JOURNALIST: Do you feel you made some progress today?
MINISTER FOR FOREIGN AFFAIRS: It was an important first step.
JOURNALIST: Did you discuss next steps?
MINISTER FOR FOREIGN AFFAIRS: I think we both agreed it was an important next step. I don't intend to give a blow-by-blow account of the meeting for obvious reasons. But I think it is a fair summation to say we both recognise it is the first step for both our nations. We've got a path to walk and you know, we'll see if it can lead to a better place between the two countries.
JOURNALIST: Can you at least say what some of those concerns were on both sides that were raised?
MINISTER FOR FOREIGN AFFAIRS: It is unsurprising that that we would raise consular cases, including Ms Cheng Lei and Dr Yang and others. Obviously, we discussed the trade blockages that exist and that remains the Government's position: those trade blockages should be removed and we have said so publicly and our private position reflects that.
JOURNALIST: And did China ask for anything for the concrete in return?
MINISTER FOR FOREIGN AFFAIRS: I think the Chinese position is well known and the issues of difference and different perspectives is well known and obviously what was put to me reflected what we know China's position to be.
JOURNALIST: Did you find any common ground on trade and did they give you any reason to hope that there might be an imminent release of our detainees?
MINISTER FOR FOREIGN AFFAIRS: I think all of these issues will take some time and I think there is a path we are walking and we will take one step at a time in the interest of the country.
JOURNALIST: Does that path include further meetings anytime soon?
MINISTER FOR FOREIGN AFFAIRS: I think it would be in our interest to do so, both our interests, but that would require both countries to agree to do so.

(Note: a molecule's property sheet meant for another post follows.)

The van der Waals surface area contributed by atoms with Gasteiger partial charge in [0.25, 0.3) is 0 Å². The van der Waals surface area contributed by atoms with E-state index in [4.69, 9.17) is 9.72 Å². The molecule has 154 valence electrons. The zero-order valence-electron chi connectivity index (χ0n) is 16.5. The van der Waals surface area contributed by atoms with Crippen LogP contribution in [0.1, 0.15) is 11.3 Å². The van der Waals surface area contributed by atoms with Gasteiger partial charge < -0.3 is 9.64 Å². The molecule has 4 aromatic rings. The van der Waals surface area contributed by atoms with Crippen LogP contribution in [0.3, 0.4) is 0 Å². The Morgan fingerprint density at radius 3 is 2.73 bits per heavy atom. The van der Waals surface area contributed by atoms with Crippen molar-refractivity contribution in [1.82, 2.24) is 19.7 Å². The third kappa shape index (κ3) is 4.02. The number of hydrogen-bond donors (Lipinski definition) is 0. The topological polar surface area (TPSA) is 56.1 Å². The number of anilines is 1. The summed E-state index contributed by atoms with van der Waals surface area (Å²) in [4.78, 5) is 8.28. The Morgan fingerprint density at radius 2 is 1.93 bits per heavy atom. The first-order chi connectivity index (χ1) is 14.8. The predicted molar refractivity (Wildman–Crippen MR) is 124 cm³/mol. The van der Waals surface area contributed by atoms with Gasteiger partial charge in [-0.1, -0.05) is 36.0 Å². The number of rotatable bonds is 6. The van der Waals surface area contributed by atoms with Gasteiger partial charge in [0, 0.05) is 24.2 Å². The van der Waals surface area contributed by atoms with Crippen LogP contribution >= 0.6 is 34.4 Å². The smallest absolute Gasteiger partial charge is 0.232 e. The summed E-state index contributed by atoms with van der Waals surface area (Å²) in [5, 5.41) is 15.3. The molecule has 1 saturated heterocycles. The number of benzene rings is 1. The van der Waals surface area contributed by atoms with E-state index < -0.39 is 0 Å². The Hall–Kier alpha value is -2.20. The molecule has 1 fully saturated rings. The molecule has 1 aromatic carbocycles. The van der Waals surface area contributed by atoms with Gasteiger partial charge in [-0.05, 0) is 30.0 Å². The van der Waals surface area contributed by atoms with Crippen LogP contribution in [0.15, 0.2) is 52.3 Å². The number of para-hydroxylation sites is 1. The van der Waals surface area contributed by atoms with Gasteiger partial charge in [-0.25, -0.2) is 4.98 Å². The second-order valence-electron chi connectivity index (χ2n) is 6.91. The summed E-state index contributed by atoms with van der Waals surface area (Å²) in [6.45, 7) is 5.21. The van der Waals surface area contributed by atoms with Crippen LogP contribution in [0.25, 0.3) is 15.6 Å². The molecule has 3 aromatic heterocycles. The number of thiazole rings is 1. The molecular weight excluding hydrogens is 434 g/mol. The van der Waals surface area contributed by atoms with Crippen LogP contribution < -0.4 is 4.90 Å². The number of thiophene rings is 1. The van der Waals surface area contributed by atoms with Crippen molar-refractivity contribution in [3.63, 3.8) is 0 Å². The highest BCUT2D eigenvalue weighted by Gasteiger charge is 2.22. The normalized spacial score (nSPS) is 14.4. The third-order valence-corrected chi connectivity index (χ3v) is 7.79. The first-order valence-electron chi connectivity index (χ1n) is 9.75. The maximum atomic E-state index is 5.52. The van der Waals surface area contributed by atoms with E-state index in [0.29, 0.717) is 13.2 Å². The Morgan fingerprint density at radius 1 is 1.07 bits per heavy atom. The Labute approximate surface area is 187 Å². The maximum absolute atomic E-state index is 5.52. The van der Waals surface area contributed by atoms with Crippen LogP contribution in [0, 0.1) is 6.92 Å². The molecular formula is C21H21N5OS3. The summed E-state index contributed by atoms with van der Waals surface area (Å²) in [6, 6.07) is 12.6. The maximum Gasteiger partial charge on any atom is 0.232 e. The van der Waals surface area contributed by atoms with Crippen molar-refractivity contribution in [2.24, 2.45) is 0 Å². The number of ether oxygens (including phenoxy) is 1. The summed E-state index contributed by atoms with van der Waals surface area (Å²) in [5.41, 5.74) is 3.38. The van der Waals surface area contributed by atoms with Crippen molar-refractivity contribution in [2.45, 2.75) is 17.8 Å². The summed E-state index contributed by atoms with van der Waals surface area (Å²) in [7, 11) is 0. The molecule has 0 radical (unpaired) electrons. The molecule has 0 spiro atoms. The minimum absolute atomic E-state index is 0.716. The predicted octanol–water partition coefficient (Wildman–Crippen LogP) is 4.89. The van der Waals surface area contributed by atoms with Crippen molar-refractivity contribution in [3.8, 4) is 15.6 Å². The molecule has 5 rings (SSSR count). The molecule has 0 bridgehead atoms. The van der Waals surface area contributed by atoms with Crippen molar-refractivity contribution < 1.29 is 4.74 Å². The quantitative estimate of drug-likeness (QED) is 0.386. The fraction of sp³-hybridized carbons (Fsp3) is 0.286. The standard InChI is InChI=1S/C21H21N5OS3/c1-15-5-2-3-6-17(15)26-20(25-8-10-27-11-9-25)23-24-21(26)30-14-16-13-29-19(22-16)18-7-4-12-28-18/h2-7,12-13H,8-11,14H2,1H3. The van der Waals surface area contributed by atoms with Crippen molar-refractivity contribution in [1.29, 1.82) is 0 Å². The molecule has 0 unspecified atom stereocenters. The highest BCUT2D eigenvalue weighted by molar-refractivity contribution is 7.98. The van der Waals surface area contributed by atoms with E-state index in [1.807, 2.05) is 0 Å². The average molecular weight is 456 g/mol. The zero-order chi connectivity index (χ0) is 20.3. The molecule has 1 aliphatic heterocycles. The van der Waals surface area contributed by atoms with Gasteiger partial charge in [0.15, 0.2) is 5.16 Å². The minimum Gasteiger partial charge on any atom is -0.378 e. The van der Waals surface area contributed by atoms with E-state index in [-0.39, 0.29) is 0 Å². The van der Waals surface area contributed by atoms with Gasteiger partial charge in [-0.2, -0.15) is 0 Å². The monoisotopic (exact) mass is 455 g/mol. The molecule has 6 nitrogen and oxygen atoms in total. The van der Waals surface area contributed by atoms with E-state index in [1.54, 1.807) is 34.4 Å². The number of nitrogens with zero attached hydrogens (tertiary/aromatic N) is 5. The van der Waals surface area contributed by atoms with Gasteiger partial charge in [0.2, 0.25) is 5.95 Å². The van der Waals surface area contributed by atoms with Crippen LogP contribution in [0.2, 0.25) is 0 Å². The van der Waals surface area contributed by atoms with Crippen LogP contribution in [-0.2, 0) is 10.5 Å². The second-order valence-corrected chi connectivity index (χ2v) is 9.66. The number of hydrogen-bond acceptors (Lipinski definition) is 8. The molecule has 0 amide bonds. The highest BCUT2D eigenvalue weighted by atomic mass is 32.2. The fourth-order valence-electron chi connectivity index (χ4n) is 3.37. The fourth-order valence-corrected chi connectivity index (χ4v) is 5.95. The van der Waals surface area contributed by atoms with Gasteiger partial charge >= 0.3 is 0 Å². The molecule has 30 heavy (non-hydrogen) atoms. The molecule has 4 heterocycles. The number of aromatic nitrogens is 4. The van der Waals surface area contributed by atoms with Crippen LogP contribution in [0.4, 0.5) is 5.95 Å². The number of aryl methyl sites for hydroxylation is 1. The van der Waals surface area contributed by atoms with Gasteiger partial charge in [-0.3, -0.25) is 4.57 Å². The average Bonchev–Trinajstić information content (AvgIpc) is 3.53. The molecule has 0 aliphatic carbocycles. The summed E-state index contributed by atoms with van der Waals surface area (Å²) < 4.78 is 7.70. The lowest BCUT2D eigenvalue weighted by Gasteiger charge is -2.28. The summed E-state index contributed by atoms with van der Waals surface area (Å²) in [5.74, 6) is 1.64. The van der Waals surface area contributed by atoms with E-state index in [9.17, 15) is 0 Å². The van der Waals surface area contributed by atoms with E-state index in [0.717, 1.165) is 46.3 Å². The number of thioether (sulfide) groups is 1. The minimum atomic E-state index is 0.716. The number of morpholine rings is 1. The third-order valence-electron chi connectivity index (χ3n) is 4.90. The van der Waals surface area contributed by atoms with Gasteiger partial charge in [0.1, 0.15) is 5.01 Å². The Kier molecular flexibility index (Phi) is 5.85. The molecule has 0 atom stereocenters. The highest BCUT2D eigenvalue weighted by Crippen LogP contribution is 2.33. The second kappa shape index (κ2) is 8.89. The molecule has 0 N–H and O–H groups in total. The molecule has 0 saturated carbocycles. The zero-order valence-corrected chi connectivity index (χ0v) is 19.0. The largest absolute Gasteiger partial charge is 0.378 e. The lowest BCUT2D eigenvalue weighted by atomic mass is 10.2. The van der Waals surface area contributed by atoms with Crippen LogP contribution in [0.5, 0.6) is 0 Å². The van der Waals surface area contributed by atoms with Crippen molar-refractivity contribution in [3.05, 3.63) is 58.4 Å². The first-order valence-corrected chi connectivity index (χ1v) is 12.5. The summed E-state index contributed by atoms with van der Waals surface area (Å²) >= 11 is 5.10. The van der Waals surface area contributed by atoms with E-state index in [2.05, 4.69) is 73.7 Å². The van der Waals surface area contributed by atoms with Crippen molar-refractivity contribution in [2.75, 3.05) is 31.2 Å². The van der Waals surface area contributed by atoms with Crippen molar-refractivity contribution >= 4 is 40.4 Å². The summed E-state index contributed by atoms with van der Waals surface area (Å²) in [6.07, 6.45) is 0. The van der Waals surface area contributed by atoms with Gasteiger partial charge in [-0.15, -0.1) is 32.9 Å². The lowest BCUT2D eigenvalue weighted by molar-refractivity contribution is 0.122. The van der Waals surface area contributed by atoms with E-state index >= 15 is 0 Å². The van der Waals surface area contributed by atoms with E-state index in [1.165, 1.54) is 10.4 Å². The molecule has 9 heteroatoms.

JOURNALIST: Would you convey that same message you gave in your speech in Singapore about convincing them to put pressure on Russia to end the war? Did you convey that same message personally?
MINISTER FOR FOREIGN AFFAIRS: I'm not going to go through all the detail of what was and wasn't said, but you can take is as read that that our view about international law and the importance of the UN Charter, which is the basis as you heard from many of my speeches of our position on Ukraine, is our public and our private position.
JOURNALIST: What can you say about the sessions today as part of the G20, and the collective response, if you like, to the issue of the war in Ukraine?
MINISTER FOR FOREIGN AFFAIRS: I thought there were some really powerful contributions on the effect of the war in Ukraine. The consequence of it. I was really moved by some of the contributions. The German Foreign Minister and the Canadian Foreign Minister in particular made profoundly moving contributions. And in the second session, the Foreign Minister of Ukraine, who spoke to us about the number of children who have been lost in this war, brought a poignant fact to the attention of the G20. Obviously, Russia has a different position and Russia's position is untenable. It is untenable.
JOURNALIST: Mr Lavrov said today that Australia should do its homework in terms of the background to the war in Ukraine -
MINISTER FOR FOREIGN AFFAIRS: I don't take, I don't think any Australian takes lectures from Mr Lavrov about the war in Ukraine. I think we all know that is a consequence of Russia's aggression, Russia's abrogation of international law, and it is really important, and this is a point I made, that we do not normalise or minimise what is occurring in Ukraine. Thank you very much for your time.
Ministerial Office: +61 2 6277 7500
Media enquiries: [email protected]
Authorised by Senator the Hon Penny Wong, Minister for Foreign Affairs, Australia.